is, where he should be at the end of the
term, nor where he may expect to be at
any future time in the course of his
school life. ...
Now there is no sufficient reason for
this haphazard, unbusinesslike playing
at educating our children in the country
dchools;a course of Btudy is as
practicable .in the "7.
school as in the city school;
a place to begin, a time to continue and
a place to stop in the etndy of any subject
and n systbmaticnlly arranged series of
subjects is as necessary and as fruitful of
Kood results in one of these schools a in
the other; the progref s of the pupil is
more rapid, nis interest is aeeper, ni m
. i.... ii mnm retmlar in the school
!. affairs are administered according
to s well defined system, and necessarily
jjjg work is mere tnoroogiuy done Decause
it is more intelligently done.
The. trustees of the rural districts,, by
the aid of the county superintendent, sec
onded by the teacher, can work a revolu
tion and bfing aboAgrapd results in the
common schools by taking' steps in the
direction of the Grading of the Country
Thie circular letter is sent to county
superintendents with the hope that it may
be useful to them in their efforts to f or
trorJ the interests of education in their
1 would suggest the printing of this
nA n afatrihntian m widelv as possible
among the patrons of the schools of the
A. K. Goudt, Snpt. Pub. Ins.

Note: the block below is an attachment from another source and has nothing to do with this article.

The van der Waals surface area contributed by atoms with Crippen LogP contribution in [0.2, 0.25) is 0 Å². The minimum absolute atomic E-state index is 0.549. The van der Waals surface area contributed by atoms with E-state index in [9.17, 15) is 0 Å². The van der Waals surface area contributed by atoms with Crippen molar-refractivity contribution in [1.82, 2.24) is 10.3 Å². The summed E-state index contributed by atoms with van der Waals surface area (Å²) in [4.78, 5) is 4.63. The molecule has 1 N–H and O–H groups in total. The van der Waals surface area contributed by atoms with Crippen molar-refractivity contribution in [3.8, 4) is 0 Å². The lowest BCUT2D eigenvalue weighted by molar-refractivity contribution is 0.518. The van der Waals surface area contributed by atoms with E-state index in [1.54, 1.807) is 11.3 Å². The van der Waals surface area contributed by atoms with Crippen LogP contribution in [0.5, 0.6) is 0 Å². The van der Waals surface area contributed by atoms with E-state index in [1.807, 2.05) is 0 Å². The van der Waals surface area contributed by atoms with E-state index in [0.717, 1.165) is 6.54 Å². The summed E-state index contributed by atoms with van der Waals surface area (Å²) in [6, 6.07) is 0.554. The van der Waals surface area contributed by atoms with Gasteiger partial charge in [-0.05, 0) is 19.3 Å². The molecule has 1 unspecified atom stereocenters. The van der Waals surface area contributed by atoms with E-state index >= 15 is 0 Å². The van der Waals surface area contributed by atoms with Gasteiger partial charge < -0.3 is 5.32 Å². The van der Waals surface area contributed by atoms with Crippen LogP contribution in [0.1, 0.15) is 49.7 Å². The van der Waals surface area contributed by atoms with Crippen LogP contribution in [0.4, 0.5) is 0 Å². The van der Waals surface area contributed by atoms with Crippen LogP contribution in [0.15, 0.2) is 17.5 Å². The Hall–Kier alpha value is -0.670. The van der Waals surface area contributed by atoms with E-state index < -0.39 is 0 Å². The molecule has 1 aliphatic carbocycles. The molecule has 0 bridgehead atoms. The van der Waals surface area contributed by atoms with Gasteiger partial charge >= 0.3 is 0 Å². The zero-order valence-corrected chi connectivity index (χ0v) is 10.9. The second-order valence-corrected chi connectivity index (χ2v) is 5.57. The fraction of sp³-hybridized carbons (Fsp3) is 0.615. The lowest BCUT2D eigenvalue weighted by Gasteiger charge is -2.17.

"Late to bed and early to rise will
aherten the road to your home, in the
Jrin- T)f had and ft fLittl
leny Bieer," the pitt that makes life
ledger ana oener sea wwr. v. u.
" . . - i xt u:i.i
of the sad in- V6ar ana term by term, from the begm-
of the child's school
the Price of The Chief.
All the popular
Colors and Styles!
COME AND SEE US
It will PAY YOU, The Old and Reliable
Dry Goods House of
B. M. MARTIN & SON,
Red Cloud, Nebr
Castoria If Dr. Samuel Pitcher's prescription for Infants
and Children It contains neither Opium, Morphine nor
other Narcotic substance. It is a harmless substitute
for Paregoric, Drops, Soothing Syrups, and Castor OH.
It is Pleasant. Its guarantee is thirty years' use by
Millions of Mothers. Castoria destroys Worms and allays
feverishness. Castoria prevents vomiting Sour Curd
cures Diarrhoea and "Wind Colic. Castoria relieve
teething troubles, cures constipation and flatulency
Castoria assimilates the food, regulates tho stomach
and bowels, giving healthy and natural sleep. CM"
toria is the Children's Panacea the Mother's Friend
u Caatoria Is an excellent medicine for chil
dren. Mothers hTe repeatedly told me of Its
good effect upon their children."
Da. O. C. Osoood,
" Castoria a the best remedy for children of
which I m acquainted. I hope tha day Is not
far distant when mothers wUlcoaakkrthe real
fctereit of their childrea, and Castoria In
steadofttMvarioasquacknostnnMWBlchare deatroyfegttek tared ones, byfordag opium,
norpkiae, aoothiac Jrwp aad otter hurtful
i dowm ttetr taroaa, uereoy muse
Vol. 19. No. 41.
Castoria Is so well adapted to etfdreattet
I recommend it as superiortoaaypreMriflleB
H. A. Abchkb,K. Ol,
111 So. Oxford St, BrooklfaOL Y,
Our pbystdaaa la the childrbttw
ment haTe spoken highly of their experi
ence In their outside practice with Castoria,
and although we only have moaaj w
medical suppUss what is kaowa as malar
products, yet we are free to coaf est that the
merits of Castoria has woa as toloskwMlr
TJarrao Hosrml asb 1
AiUBt-C Sam, Pre.,
j ItrMt, Haw Yerk Ofcty.